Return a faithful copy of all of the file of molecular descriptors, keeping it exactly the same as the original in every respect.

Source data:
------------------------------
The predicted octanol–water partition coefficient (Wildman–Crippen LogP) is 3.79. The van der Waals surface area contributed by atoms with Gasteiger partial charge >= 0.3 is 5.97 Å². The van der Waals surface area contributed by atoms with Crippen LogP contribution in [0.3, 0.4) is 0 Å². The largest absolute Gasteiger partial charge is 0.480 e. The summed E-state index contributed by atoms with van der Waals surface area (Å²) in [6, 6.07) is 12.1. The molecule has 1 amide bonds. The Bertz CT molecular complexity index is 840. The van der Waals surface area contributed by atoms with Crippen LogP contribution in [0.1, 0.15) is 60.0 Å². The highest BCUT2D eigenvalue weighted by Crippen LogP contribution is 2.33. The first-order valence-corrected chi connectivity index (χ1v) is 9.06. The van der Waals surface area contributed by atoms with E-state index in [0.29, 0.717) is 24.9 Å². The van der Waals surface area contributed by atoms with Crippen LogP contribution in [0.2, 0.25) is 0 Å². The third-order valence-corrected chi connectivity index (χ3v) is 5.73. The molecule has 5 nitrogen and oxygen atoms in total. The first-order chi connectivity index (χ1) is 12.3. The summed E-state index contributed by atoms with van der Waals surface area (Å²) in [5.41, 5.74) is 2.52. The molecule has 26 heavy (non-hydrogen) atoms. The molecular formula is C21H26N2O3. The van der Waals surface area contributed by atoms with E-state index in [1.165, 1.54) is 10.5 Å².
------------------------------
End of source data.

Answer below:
The predicted octanol–water partition coefficient (Wildman–Crippen LogP) is 3.79. The van der Waals surface area contributed by atoms with Gasteiger partial charge >= 0.3 is 5.97 Å². The van der Waals surface area contributed by atoms with Crippen LogP contribution in [0.3, 0.4) is 0 Å². The largest absolute Gasteiger partial charge is 0.480 e. The summed E-state index contributed by atoms with van der Waals surface area (Å²) in [6, 6.07) is 12.1. The molecule has 1 amide bonds. The Bertz CT molecular complexity index is 840. The van der Waals surface area contributed by atoms with Crippen LogP contribution in [0.1, 0.15) is 60.0 Å². The highest BCUT2D eigenvalue weighted by Crippen LogP contribution is 2.33. The first-order valence-corrected chi connectivity index (χ1v) is 9.06. The van der Waals surface area contributed by atoms with E-state index in [0.29, 0.717) is 24.9 Å². The van der Waals surface area contributed by atoms with Crippen LogP contribution in [0.2, 0.25) is 0 Å². The third-order valence-corrected chi connectivity index (χ3v) is 5.73. The molecule has 5 nitrogen and oxygen atoms in total. The first-order chi connectivity index (χ1) is 12.3. The summed E-state index contributed by atoms with van der Waals surface area (Å²) in [5.41, 5.74) is 2.52. The molecule has 26 heavy (non-hydrogen) atoms. The molecular formula is C21H26N2O3. The van der Waals surface area contributed by atoms with E-state index in [1.165, 1.54) is 10.5 Å².